According to our morning trivia show question the answer is Jeopardy
Yes there is! "Who's Line is it Anyway?" is a game show hosted by Drew Carey. If you have Time Warner Cable, you can watch this show at 11:00pm on weekdays on channel 1105. Some contestants that I know of include Collin Mockrey, Ryan Stiles, and Brad Sherwood, and Wayne, but some others have appeared on the show too. On this show, suggestions are taken from little envelopes and from the audience and the contestants have to think of as many funny things as they can based on those suggestions. Some of these games include Scenes from a Hat, where Drew Carey pulls out little scenes from a hat that the contestants have to act out, Scene to Rap, where the contestants act out a scene but have to be rapping the whole time, Who's Line, where the contestants are given random lines which they must use during a scene, Hoedown, which is basically a hoedown, Change, where the contestants act out a scene and one person says change. When that person says "Change," the last person that said something has to change the last line they said. Also, there is Examples, where the contestants have to come up with examples of whatever the host says, and my favorite, Props, where the contestants come up with as many possible funny ideas they can come up with based on the props they are given. But there are many more games on the show. I suggest you see the show for yourself. Remember, if you have Time Warner Cable, you can see this awesome show on channel 1105 at 11:00pm on weekdays.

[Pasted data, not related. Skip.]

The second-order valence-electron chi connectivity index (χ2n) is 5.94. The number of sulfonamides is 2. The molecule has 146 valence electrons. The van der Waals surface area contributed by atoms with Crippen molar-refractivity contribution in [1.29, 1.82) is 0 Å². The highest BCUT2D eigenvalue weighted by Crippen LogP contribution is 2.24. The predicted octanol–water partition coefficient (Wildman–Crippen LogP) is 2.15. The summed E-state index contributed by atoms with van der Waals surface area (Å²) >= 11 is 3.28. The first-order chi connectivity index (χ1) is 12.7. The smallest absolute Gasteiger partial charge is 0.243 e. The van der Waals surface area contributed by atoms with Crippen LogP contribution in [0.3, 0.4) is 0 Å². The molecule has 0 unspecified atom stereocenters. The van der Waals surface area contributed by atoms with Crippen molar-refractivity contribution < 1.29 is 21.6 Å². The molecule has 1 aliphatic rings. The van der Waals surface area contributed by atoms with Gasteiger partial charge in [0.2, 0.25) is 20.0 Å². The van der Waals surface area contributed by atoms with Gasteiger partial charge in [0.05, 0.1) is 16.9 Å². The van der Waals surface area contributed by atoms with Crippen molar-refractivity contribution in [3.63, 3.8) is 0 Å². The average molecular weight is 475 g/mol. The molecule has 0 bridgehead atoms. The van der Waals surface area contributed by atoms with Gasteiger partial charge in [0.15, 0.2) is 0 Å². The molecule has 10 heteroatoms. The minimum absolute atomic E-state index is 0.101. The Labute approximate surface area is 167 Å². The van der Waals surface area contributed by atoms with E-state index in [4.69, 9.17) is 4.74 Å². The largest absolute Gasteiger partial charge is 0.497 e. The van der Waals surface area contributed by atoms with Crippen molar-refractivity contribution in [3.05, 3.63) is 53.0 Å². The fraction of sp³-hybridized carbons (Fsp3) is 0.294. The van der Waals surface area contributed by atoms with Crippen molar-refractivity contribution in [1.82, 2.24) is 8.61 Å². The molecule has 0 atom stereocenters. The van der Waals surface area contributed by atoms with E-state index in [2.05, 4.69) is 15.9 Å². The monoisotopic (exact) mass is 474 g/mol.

No. The categories are selected at random from a specific set, and there is a period of time between the uses of any single category. Rarely, a category will be one in which none of the three has any expertise, and all will flounder.
It depends on how many contestants are chosen for the season. They probably make between $1,000 - $2,500, for their time and efforts.
Single games scores range up to $77,000 and at one time the prize sizes were smaller. The Jeopardy Archive does not list the Average winning score or amount and most winners are between 10 and 20 thousand dollars a game
By the time he realised he was in jeopardy, it was too late.His actions had put the whole base in jeopardy.